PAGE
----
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Figure 13. Random effects meta-analysis for all studies excluding combined treatment studies. Effect extraction is pre-specified, using the most serious outcome reported, see the appendix for details. Analysis validating pooled outcomes for COVID-19 can be found below.
Randomized Controlled Trials (RCTs)
Figure 14 shows a comparison of results for RCTs and non-RCT studies. Figure 15, 16, and 17 show forest plots for random effects meta-analysis of all Randomized Controlled Trials, RCT mortality results, and RCT hospitalization results. RCT results are included in Table 2 and Table 3.
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Figure 14. Results for RCTs and non-RCT studies.
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Figure 15. Random effects meta-analysis for all Randomized Controlled Trials. This plot shows pooled effects, see the specific outcome analyses for individual outcomes. Analysis validating pooled outcomes for COVID-19 can be found below. Effect extraction is pre-specified, using the most serious outcome reported. For details see the appendix.
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Figure 16. Random effects meta-analysis for RCT mortality results.
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Figure 17. Random effects meta-analysis for RCT hospitalization results.
RCTs help to make study groups more similar and can provide a higher level of evidence, however they are subject to many biases77, and analysis of double-blind RCTs has identified extreme levels of bias78. For COVID-19, the overhead may delay treatment, dramatically compromising efficacy; they may encourage monotherapy for simplicity at the cost of efficacy which may rely on combined or synergistic effects; the participants that sign up may not reflect real world usage or the population that benefits most in terms of age, comorbidities, severity of illness, or other factors; standard of care may be compromised and unable to evolve quickly based on emerging research for new diseases; errors may be made in randomization and medication delivery; and investigators may have hidden agendas or vested interests influencing design, operation, analysis, reporting, and the potential for fraud. All of these biases have been observed with COVID-19 RCTs. There is no guarantee that a specific RCT provides a higher level of evidence.
RCTs are expensive and many RCTs are funded by pharmaceutical companies or interests closely aligned with pharmaceutical companies. For COVID-19, this creates an incentive to show efficacy for patented commercial products, and an incentive to show a lack of efficacy for inexpensive treatments. The bias is expected to be significant, for example Als-Nielsen et al. analyzed 370 RCTs from Cochrane reviews, showing that trials funded by for-profit organizations were 5 times more likely to recommend the experimental drug compared with those funded by nonprofit organizations. For COVID-19, some major philanthropic organizations are largely funded by investments with extreme conflicts of interest for and against specific COVID-19 interventions.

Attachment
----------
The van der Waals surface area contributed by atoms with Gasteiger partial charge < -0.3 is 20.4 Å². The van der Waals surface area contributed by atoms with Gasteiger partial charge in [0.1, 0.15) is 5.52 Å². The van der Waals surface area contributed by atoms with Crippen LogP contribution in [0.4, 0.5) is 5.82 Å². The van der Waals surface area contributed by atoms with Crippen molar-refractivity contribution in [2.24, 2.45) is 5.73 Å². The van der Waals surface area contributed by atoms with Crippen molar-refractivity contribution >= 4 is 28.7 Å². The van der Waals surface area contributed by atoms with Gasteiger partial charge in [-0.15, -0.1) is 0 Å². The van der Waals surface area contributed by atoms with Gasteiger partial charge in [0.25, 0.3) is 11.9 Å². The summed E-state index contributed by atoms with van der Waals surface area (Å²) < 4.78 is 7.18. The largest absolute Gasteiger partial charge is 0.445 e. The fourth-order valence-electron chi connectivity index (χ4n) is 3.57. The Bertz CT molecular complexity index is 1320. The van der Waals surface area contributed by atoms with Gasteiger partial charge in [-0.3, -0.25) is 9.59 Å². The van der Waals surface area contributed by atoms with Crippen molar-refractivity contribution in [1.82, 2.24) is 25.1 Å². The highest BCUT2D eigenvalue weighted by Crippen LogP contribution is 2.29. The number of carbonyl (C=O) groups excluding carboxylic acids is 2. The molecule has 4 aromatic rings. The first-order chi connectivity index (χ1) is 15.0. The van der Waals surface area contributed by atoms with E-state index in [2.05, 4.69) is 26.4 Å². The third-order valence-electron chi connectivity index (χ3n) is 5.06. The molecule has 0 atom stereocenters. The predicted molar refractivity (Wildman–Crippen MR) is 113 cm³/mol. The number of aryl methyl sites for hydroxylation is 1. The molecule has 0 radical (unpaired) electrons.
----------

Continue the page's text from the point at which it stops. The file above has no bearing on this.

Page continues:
High quality RCTs for novel acute diseases are more challenging, with increased ethical issues due to the urgency of treatment, increased risk due to enrollment delays, and more difficult design with a rapidly evolving evidence base. For COVID-19, the most common site of initial infection is the upper respiratory tract. Immediate treatment is likely to be most successful and may prevent or slow progression to other parts of the body. For a non-prophylaxis RCT, it makes sense to provide treatment in advance and instruct patients to use it immediately on symptoms, just as some governments have done by providing medication kits in advance. Unfortunately, no RCTs have been done in this way. Every treatment RCT to date involves delayed treatment. Among the 79 treatments we have analyzed, 63% of RCTs involve very late treatment 5+ days after onset. No non-prophylaxis COVID-19 RCTs match the potential real-world use of early treatments. They may more accurately represent results for treatments that require visiting a medical facility, e.g., those requiring intravenous administration.
RCTs have a bias against finding an effect for interventions that are widely available — patients that believe they need the intervention are more likely to decline participation and take the intervention. RCTs for quercetin are more likely to enroll low-risk participants that do not need treatment to recover, making the results less applicable to clinical practice. This bias is likely to be greater for widely known treatments, and may be greater when the risk of a serious outcome is overstated. This bias does not apply to the typical pharmaceutical trial of a new drug that is otherwise unavailable.
Evidence shows that non-RCT studies can also provide reliable results. Concato et al. found that well-designed observational studies do not systematically overestimate the magnitude of the effects of treatment compared to RCTs. Anglemyer et al. summarized reviews comparing RCTs to observational studies and found little evidence for significant differences in effect estimates. Lee et al. showed that only 14% of the guidelines of the Infectious Diseases Society of America were based on RCTs. Evaluation of studies relies on an understanding of the study and potential biases. Limitations in an RCT can outweigh the benefits, for example excessive dosages, excessive treatment delays, or Internet survey bias may have a greater effect on results. Ethical issues may also prevent running RCTs for known effective treatments. For more on issues with RCTs see83,84.